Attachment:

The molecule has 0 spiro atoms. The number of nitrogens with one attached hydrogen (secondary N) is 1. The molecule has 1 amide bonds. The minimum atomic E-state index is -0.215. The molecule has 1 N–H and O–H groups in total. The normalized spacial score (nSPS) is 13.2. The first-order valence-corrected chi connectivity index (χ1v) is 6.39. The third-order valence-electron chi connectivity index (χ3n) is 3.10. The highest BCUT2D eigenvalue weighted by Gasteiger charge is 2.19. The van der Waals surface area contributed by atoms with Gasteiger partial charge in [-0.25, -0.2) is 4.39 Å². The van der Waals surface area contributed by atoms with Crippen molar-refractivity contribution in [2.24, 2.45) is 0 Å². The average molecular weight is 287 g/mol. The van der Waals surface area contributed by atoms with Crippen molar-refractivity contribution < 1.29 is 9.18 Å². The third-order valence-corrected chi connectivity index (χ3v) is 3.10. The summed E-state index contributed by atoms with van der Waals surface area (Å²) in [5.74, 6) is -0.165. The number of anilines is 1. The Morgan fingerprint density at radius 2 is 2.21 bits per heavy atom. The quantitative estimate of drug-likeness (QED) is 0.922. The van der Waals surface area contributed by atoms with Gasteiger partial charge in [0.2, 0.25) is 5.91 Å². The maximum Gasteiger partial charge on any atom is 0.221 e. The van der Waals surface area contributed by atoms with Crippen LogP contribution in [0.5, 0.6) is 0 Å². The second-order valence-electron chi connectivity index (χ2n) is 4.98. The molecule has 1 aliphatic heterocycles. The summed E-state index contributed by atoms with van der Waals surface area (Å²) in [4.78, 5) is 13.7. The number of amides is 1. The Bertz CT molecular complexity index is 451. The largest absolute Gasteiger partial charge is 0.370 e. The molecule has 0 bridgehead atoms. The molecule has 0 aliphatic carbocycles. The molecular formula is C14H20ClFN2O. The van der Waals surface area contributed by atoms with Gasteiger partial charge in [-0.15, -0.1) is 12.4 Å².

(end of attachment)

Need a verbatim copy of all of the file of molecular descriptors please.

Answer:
The molecule has 0 spiro atoms. The number of nitrogens with one attached hydrogen (secondary N) is 1. The molecule has 1 amide bonds. The minimum atomic E-state index is -0.215. The molecule has 1 N–H and O–H groups in total. The normalized spacial score (nSPS) is 13.2. The first-order valence-corrected chi connectivity index (χ1v) is 6.39. The third-order valence-electron chi connectivity index (χ3n) is 3.10. The highest BCUT2D eigenvalue weighted by Gasteiger charge is 2.19. The van der Waals surface area contributed by atoms with Gasteiger partial charge in [-0.25, -0.2) is 4.39 Å². The van der Waals surface area contributed by atoms with Crippen molar-refractivity contribution in [2.24, 2.45) is 0 Å². The average molecular weight is 287 g/mol. The van der Waals surface area contributed by atoms with Crippen molar-refractivity contribution < 1.29 is 9.18 Å². The third-order valence-corrected chi connectivity index (χ3v) is 3.10. The summed E-state index contributed by atoms with van der Waals surface area (Å²) in [5.74, 6) is -0.165. The number of anilines is 1. The Morgan fingerprint density at radius 2 is 2.21 bits per heavy atom. The quantitative estimate of drug-likeness (QED) is 0.922. The van der Waals surface area contributed by atoms with Gasteiger partial charge in [0.2, 0.25) is 5.91 Å². The maximum Gasteiger partial charge on any atom is 0.221 e. The van der Waals surface area contributed by atoms with Crippen LogP contribution in [0.5, 0.6) is 0 Å². The second-order valence-electron chi connectivity index (χ2n) is 4.98. The molecule has 1 aliphatic heterocycles. The summed E-state index contributed by atoms with van der Waals surface area (Å²) in [4.78, 5) is 13.7. The number of amides is 1. The Bertz CT molecular complexity index is 451. The largest absolute Gasteiger partial charge is 0.370 e. The molecule has 0 bridgehead atoms. The molecule has 0 aliphatic carbocycles. The molecular formula is C14H20ClFN2O. The van der Waals surface area contributed by atoms with Gasteiger partial charge in [-0.15, -0.1) is 12.4 Å².